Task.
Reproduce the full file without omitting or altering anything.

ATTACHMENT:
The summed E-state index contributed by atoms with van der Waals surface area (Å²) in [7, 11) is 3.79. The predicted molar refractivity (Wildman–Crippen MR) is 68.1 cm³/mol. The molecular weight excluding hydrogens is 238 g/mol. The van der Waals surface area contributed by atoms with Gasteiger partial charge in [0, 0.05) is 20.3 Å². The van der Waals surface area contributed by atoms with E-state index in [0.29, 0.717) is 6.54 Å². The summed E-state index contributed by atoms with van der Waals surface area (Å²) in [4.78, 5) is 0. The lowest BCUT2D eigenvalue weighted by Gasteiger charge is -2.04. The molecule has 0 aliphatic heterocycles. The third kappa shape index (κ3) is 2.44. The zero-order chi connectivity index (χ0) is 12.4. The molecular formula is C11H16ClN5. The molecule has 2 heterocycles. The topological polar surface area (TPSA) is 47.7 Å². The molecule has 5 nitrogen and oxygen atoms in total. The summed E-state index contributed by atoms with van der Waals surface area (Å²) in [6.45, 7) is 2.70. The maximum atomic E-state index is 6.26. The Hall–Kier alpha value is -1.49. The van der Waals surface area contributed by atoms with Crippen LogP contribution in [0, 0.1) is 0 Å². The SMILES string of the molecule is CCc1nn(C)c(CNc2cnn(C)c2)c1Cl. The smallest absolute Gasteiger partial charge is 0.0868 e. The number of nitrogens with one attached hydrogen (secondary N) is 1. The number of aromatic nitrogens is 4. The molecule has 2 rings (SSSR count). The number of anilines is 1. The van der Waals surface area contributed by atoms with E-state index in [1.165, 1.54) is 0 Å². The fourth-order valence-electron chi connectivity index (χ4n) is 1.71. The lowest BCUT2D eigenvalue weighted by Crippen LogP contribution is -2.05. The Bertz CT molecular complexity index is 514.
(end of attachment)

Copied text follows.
The summed E-state index contributed by atoms with van der Waals surface area (Å²) in [7, 11) is 3.79. The predicted molar refractivity (Wildman–Crippen MR) is 68.1 cm³/mol. The molecular weight excluding hydrogens is 238 g/mol. The van der Waals surface area contributed by atoms with Gasteiger partial charge in [0, 0.05) is 20.3 Å². The van der Waals surface area contributed by atoms with E-state index in [0.29, 0.717) is 6.54 Å². The summed E-state index contributed by atoms with van der Waals surface area (Å²) in [4.78, 5) is 0. The lowest BCUT2D eigenvalue weighted by Gasteiger charge is -2.04. The molecule has 0 aliphatic heterocycles. The third kappa shape index (κ3) is 2.44. The zero-order chi connectivity index (χ0) is 12.4. The molecular formula is C11H16ClN5. The molecule has 2 heterocycles. The topological polar surface area (TPSA) is 47.7 Å². The molecule has 5 nitrogen and oxygen atoms in total. The summed E-state index contributed by atoms with van der Waals surface area (Å²) in [6.45, 7) is 2.70. The maximum atomic E-state index is 6.26. The Hall–Kier alpha value is -1.49. The van der Waals surface area contributed by atoms with Crippen LogP contribution in [0, 0.1) is 0 Å². The SMILES string of the molecule is CCc1nn(C)c(CNc2cnn(C)c2)c1Cl. The smallest absolute Gasteiger partial charge is 0.0868 e. The number of nitrogens with one attached hydrogen (secondary N) is 1. The number of aromatic nitrogens is 4. The molecule has 2 rings (SSSR count). The number of anilines is 1. The van der Waals surface area contributed by atoms with E-state index in [1.165, 1.54) is 0 Å². The fourth-order valence-electron chi connectivity index (χ4n) is 1.71. The lowest BCUT2D eigenvalue weighted by Crippen LogP contribution is -2.05. The Bertz CT molecular complexity index is 514.